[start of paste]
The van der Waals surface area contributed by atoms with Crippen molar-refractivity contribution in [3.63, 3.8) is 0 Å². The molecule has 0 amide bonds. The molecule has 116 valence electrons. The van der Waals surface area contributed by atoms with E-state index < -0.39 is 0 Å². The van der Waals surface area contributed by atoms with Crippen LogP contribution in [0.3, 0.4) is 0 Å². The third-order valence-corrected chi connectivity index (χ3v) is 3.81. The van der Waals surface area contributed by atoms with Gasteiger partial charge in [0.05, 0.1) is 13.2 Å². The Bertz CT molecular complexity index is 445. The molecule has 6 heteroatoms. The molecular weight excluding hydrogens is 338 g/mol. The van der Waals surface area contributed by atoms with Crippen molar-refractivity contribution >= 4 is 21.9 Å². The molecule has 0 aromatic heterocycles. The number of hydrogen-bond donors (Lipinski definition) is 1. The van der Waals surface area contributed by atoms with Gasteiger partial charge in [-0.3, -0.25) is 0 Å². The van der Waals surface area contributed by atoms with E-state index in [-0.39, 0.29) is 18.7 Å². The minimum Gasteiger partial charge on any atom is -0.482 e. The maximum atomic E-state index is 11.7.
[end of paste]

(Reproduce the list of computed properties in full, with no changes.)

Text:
The van der Waals surface area contributed by atoms with Crippen molar-refractivity contribution in [3.63, 3.8) is 0 Å². The molecule has 0 amide bonds. The molecule has 116 valence electrons. The van der Waals surface area contributed by atoms with E-state index < -0.39 is 0 Å². The van der Waals surface area contributed by atoms with Crippen LogP contribution in [0.3, 0.4) is 0 Å². The third-order valence-corrected chi connectivity index (χ3v) is 3.81. The van der Waals surface area contributed by atoms with Gasteiger partial charge in [0.05, 0.1) is 13.2 Å². The Bertz CT molecular complexity index is 445. The molecule has 6 heteroatoms. The molecular weight excluding hydrogens is 338 g/mol. The van der Waals surface area contributed by atoms with Crippen molar-refractivity contribution >= 4 is 21.9 Å². The molecule has 0 aromatic heterocycles. The number of hydrogen-bond donors (Lipinski definition) is 1. The van der Waals surface area contributed by atoms with Gasteiger partial charge in [-0.3, -0.25) is 0 Å². The van der Waals surface area contributed by atoms with E-state index in [-0.39, 0.29) is 18.7 Å². The minimum Gasteiger partial charge on any atom is -0.482 e. The maximum atomic E-state index is 11.7.